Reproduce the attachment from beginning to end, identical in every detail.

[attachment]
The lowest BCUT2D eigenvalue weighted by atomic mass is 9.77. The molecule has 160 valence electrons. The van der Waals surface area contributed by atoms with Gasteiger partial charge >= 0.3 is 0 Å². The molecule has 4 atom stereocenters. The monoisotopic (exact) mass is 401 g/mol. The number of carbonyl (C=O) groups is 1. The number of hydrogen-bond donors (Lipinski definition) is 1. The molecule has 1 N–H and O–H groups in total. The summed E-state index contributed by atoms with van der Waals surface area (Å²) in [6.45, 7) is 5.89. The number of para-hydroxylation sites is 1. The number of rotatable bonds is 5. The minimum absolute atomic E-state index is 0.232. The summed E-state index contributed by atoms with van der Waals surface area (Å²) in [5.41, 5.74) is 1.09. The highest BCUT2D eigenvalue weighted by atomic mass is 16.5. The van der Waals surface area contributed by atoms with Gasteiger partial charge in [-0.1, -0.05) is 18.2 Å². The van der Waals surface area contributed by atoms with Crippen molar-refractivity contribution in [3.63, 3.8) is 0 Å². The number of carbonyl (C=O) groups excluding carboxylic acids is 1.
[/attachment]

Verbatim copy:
The lowest BCUT2D eigenvalue weighted by atomic mass is 9.77. The molecule has 160 valence electrons. The van der Waals surface area contributed by atoms with Gasteiger partial charge >= 0.3 is 0 Å². The molecule has 4 atom stereocenters. The monoisotopic (exact) mass is 401 g/mol. The number of carbonyl (C=O) groups is 1. The number of hydrogen-bond donors (Lipinski definition) is 1. The molecule has 1 N–H and O–H groups in total. The summed E-state index contributed by atoms with van der Waals surface area (Å²) in [6.45, 7) is 5.89. The number of para-hydroxylation sites is 1. The number of rotatable bonds is 5. The minimum absolute atomic E-state index is 0.232. The summed E-state index contributed by atoms with van der Waals surface area (Å²) in [5.41, 5.74) is 1.09. The highest BCUT2D eigenvalue weighted by atomic mass is 16.5. The van der Waals surface area contributed by atoms with Gasteiger partial charge in [-0.1, -0.05) is 18.2 Å². The van der Waals surface area contributed by atoms with Crippen molar-refractivity contribution in [3.63, 3.8) is 0 Å². The number of carbonyl (C=O) groups excluding carboxylic acids is 1.